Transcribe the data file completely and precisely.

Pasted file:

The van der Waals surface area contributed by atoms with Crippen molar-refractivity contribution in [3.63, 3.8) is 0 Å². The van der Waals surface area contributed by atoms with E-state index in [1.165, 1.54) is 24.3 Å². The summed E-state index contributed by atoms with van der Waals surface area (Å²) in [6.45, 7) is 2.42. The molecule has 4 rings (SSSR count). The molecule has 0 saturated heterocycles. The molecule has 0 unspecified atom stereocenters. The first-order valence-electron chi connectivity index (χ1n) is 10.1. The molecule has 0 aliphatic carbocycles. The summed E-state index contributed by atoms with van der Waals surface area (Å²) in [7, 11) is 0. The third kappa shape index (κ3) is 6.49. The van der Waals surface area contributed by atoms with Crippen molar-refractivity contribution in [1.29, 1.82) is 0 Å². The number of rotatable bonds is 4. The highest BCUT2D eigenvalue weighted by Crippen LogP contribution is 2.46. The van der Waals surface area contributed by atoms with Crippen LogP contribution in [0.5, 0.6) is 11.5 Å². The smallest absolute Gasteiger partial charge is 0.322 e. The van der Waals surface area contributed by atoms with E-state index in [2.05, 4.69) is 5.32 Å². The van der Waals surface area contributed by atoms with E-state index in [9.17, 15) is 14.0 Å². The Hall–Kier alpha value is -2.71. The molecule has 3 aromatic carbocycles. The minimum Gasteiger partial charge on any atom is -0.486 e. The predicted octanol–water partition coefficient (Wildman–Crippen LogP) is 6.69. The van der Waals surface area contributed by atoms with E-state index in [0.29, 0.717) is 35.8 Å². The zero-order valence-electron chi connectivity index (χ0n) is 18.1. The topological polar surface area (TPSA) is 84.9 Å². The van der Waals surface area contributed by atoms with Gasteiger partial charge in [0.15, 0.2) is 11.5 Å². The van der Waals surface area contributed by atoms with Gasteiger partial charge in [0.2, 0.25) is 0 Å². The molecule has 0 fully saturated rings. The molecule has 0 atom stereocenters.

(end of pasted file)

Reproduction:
The van der Waals surface area contributed by atoms with Crippen molar-refractivity contribution in [3.63, 3.8) is 0 Å². The van der Waals surface area contributed by atoms with E-state index in [1.165, 1.54) is 24.3 Å². The summed E-state index contributed by atoms with van der Waals surface area (Å²) in [6.45, 7) is 2.42. The molecule has 4 rings (SSSR count). The molecule has 0 saturated heterocycles. The molecule has 0 unspecified atom stereocenters. The first-order valence-electron chi connectivity index (χ1n) is 10.1. The molecule has 0 aliphatic carbocycles. The summed E-state index contributed by atoms with van der Waals surface area (Å²) in [7, 11) is 0. The third kappa shape index (κ3) is 6.49. The van der Waals surface area contributed by atoms with Crippen molar-refractivity contribution in [1.29, 1.82) is 0 Å². The number of rotatable bonds is 4. The highest BCUT2D eigenvalue weighted by Crippen LogP contribution is 2.46. The van der Waals surface area contributed by atoms with Crippen LogP contribution in [0.5, 0.6) is 11.5 Å². The smallest absolute Gasteiger partial charge is 0.322 e. The van der Waals surface area contributed by atoms with E-state index in [2.05, 4.69) is 5.32 Å². The van der Waals surface area contributed by atoms with E-state index in [9.17, 15) is 14.0 Å². The Hall–Kier alpha value is -2.71. The molecule has 3 aromatic carbocycles. The minimum Gasteiger partial charge on any atom is -0.486 e. The predicted octanol–water partition coefficient (Wildman–Crippen LogP) is 6.69. The van der Waals surface area contributed by atoms with E-state index in [0.29, 0.717) is 35.8 Å². The zero-order valence-electron chi connectivity index (χ0n) is 18.1. The topological polar surface area (TPSA) is 84.9 Å². The van der Waals surface area contributed by atoms with Gasteiger partial charge in [0.15, 0.2) is 11.5 Å². The van der Waals surface area contributed by atoms with Gasteiger partial charge in [0.2, 0.25) is 0 Å². The molecule has 0 fully saturated rings. The molecule has 0 atom stereocenters.